Friday, Aug 20--Anglers Using Invention To Assist Fed Shark Program
ASSATEAGUE - A group of
veteran surf anglers who developed and patented an unconventional casting
system, largely on Assateague Island, are now putting the invention to good use
as part of a federal shark tagging program.
For the last few years,
veteran surf fisherman Dan Triano and his Far Out Fishin' crew have been
landing big sharks from the beach at Assateague using a unique casting system
that allows them to launch their baits several hundred yards offshore, much
further then they could possible reach with traditional surf casting rods.
They developed the Shore
Shot Bait Caster system a few years ago while fishing on Assateague, largely
out of frustration with not being able to reach beyond the surf and sandbars
where the big fish are.
Triano and his partner,
Doug Osenbach, patented the bait-casting system and are now in the process of
marketing it all over the world. The system relies on compressed air to launch
bait and sinker combinations as far as 300 yards offshore. The system uses a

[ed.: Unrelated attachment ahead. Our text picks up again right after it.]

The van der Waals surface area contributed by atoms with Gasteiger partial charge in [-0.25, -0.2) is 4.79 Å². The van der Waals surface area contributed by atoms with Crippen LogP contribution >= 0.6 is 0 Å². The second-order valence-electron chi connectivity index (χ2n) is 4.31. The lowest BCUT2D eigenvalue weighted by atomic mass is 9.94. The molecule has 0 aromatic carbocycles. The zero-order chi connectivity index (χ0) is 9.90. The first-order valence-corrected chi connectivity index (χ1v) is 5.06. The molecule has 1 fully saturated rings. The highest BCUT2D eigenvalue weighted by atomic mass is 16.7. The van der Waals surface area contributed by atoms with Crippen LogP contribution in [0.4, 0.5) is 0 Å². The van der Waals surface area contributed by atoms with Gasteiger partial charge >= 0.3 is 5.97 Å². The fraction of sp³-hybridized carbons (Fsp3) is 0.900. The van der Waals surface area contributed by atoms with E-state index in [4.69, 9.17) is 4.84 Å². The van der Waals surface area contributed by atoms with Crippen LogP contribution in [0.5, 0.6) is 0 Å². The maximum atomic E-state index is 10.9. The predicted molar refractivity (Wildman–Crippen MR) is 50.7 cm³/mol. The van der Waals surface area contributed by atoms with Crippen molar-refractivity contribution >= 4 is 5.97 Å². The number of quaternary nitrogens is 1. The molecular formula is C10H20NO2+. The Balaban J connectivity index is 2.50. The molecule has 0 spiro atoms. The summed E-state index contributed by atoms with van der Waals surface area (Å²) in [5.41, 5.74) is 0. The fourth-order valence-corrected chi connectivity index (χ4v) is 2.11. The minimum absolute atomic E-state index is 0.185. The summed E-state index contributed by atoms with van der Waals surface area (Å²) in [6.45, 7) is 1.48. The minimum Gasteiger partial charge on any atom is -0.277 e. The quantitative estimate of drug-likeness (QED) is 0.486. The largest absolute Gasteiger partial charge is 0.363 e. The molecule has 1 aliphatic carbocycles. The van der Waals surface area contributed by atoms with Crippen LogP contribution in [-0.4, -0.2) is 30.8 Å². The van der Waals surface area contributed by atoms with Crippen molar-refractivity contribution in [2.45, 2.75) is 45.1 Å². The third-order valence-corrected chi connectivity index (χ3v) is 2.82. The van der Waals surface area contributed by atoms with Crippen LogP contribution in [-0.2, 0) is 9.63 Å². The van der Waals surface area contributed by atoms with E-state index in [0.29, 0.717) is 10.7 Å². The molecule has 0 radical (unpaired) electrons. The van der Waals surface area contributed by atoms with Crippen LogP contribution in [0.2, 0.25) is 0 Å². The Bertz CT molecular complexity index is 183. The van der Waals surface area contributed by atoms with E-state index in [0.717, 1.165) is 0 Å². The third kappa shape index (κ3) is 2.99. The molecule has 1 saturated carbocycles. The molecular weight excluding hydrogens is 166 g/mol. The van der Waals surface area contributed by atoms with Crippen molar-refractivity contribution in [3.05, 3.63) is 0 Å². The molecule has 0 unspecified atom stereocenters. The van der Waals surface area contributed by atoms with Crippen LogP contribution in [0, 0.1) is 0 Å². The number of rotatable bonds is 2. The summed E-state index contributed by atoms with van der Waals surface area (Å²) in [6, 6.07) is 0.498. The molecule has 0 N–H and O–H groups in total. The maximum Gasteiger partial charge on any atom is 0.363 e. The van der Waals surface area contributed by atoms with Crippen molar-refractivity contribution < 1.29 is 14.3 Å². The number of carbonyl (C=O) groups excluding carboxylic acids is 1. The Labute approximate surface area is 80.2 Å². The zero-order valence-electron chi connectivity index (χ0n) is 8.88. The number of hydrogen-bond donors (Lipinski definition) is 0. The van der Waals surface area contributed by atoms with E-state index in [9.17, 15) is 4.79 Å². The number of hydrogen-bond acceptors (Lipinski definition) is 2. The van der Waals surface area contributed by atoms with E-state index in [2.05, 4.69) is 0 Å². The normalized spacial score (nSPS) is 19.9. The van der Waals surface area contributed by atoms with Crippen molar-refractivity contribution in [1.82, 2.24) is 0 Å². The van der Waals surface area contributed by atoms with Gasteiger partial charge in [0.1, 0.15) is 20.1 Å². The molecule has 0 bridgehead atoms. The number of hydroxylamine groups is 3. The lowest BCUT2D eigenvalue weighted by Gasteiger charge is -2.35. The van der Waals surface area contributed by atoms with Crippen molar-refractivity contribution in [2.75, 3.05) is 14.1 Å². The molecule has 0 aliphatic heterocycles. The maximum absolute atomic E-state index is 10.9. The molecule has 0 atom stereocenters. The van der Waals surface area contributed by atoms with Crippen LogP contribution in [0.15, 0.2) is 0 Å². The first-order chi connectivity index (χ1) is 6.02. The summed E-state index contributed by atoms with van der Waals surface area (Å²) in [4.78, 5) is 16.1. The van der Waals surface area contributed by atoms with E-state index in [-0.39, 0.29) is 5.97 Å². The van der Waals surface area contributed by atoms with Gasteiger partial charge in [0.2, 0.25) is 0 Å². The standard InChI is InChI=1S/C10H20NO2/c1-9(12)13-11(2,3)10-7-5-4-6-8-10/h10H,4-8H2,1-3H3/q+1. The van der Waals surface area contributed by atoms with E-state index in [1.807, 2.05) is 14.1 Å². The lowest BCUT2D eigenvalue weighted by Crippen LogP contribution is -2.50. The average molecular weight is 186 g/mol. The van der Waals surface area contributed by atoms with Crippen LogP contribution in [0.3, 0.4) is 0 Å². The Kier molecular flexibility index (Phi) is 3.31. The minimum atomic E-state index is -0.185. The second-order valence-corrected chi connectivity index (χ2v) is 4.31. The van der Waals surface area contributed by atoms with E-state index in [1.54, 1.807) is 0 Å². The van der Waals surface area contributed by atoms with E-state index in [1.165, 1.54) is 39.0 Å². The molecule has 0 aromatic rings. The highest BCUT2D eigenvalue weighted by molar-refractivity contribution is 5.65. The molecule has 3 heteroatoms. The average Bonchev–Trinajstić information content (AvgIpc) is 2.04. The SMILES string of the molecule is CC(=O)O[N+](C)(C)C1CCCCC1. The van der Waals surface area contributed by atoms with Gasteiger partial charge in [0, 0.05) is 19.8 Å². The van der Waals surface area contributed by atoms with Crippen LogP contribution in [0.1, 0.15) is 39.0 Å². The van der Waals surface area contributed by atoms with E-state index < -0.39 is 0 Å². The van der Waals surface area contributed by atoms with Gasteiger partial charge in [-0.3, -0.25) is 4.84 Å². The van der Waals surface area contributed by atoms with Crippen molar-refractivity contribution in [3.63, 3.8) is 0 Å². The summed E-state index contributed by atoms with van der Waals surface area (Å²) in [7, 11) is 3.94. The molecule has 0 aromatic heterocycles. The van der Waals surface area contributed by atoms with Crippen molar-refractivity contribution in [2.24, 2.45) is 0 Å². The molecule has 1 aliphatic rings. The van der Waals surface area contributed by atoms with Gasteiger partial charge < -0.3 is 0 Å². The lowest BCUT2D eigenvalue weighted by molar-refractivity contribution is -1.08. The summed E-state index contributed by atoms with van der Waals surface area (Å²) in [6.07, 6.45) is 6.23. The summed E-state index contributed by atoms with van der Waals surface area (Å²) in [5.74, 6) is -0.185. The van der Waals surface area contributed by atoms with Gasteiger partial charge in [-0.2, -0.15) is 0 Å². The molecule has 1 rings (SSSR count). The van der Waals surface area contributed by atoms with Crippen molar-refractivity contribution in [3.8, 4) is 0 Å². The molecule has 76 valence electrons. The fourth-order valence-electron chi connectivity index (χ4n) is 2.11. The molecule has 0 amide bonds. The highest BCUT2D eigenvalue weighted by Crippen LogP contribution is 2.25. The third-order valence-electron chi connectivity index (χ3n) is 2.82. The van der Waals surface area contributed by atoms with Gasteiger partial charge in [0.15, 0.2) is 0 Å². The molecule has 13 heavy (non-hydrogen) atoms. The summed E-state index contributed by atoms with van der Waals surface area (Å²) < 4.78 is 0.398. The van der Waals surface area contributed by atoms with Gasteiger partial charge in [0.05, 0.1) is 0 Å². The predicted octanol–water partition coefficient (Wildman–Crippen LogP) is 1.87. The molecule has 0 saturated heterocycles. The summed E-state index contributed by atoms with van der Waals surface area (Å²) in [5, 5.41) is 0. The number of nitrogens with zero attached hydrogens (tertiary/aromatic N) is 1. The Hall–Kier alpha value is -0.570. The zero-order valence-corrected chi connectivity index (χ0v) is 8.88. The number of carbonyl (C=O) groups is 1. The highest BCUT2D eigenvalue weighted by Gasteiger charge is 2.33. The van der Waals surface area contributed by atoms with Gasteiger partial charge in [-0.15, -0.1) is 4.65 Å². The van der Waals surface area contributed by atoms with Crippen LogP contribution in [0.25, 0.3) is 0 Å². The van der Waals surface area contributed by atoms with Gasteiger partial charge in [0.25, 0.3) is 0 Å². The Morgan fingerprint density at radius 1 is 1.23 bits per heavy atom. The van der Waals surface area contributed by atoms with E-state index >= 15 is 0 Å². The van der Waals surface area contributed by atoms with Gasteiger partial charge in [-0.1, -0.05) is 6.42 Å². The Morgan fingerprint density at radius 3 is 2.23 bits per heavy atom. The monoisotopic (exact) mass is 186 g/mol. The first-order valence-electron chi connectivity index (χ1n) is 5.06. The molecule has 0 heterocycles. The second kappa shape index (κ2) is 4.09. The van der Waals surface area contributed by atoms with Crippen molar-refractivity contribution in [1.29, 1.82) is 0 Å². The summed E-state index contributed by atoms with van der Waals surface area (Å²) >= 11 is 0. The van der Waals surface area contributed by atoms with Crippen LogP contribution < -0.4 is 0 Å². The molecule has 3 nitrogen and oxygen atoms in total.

traditional surf rod with the tackle connected to the launching system.
Using durable plastic
molds similar to ice cube trays, the bait and sinker are frozen together and
launched hundreds of yards out into the ocean. When the frozen bait-sinker
combo hits the water, it thaws and separates, putting the tackle much farther
out than a traditional surf cast allows.
Based in Pennsylvania,
the company developed the product on the beaches at Assateague, and Triano and
his crew often return to the barrier island to take advantage of the great surf
fishing it offers. Now, the Far Out Fishin' crew has joined a collaborative
effort in tagging sharks of all species and size as part of the National Marine
Fisheries Service (NMFS) shark tagging program.
'My team is happy to be
part of this project,' said Triano this week. 'We're in Assateague almost every
weekend and catch anywhere from five to 15 sharks regularly, so we can help the
cause a lot. We're excited to help out in any way we can.'
NMFS' Cooperative Shark
Tagging Program (CSTP) is part of continuing research directed at the study of
the biology of large Atlantic sharks. Data from the tagging program provides
valuable information on migration and the extent of fish movements. The CSTP is
also an important means to increase their biological understanding of sharks
and to obtain information for rational resource management. The tagging of
sharks provides information on stock identity, movements and migration, age and
growth, mortality and behavior.